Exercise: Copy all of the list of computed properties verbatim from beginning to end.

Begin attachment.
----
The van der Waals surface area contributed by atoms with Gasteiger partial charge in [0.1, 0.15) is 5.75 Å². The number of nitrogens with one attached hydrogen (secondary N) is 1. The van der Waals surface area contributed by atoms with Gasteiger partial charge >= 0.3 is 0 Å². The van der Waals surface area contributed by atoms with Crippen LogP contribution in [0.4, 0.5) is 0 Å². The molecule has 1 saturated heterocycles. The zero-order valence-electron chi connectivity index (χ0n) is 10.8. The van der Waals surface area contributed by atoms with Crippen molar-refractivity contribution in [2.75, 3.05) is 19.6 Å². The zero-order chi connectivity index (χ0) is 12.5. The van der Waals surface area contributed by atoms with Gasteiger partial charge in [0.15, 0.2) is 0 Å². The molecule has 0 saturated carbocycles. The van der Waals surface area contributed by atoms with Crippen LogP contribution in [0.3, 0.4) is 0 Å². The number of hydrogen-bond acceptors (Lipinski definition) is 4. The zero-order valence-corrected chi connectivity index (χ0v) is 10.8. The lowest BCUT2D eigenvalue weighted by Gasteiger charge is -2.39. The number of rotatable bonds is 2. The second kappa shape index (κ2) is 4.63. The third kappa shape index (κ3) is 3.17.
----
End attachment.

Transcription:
The van der Waals surface area contributed by atoms with Gasteiger partial charge in [0.1, 0.15) is 5.75 Å². The number of nitrogens with one attached hydrogen (secondary N) is 1. The van der Waals surface area contributed by atoms with Gasteiger partial charge >= 0.3 is 0 Å². The van der Waals surface area contributed by atoms with Crippen LogP contribution in [0.4, 0.5) is 0 Å². The molecule has 1 saturated heterocycles. The zero-order valence-electron chi connectivity index (χ0n) is 10.8. The van der Waals surface area contributed by atoms with Crippen molar-refractivity contribution in [2.75, 3.05) is 19.6 Å². The zero-order chi connectivity index (χ0) is 12.5. The van der Waals surface area contributed by atoms with Gasteiger partial charge in [0.15, 0.2) is 0 Å². The molecule has 0 saturated carbocycles. The van der Waals surface area contributed by atoms with Crippen LogP contribution in [0.3, 0.4) is 0 Å². The number of hydrogen-bond acceptors (Lipinski definition) is 4. The zero-order valence-corrected chi connectivity index (χ0v) is 10.8. The lowest BCUT2D eigenvalue weighted by Gasteiger charge is -2.39. The number of rotatable bonds is 2. The second kappa shape index (κ2) is 4.63. The third kappa shape index (κ3) is 3.17.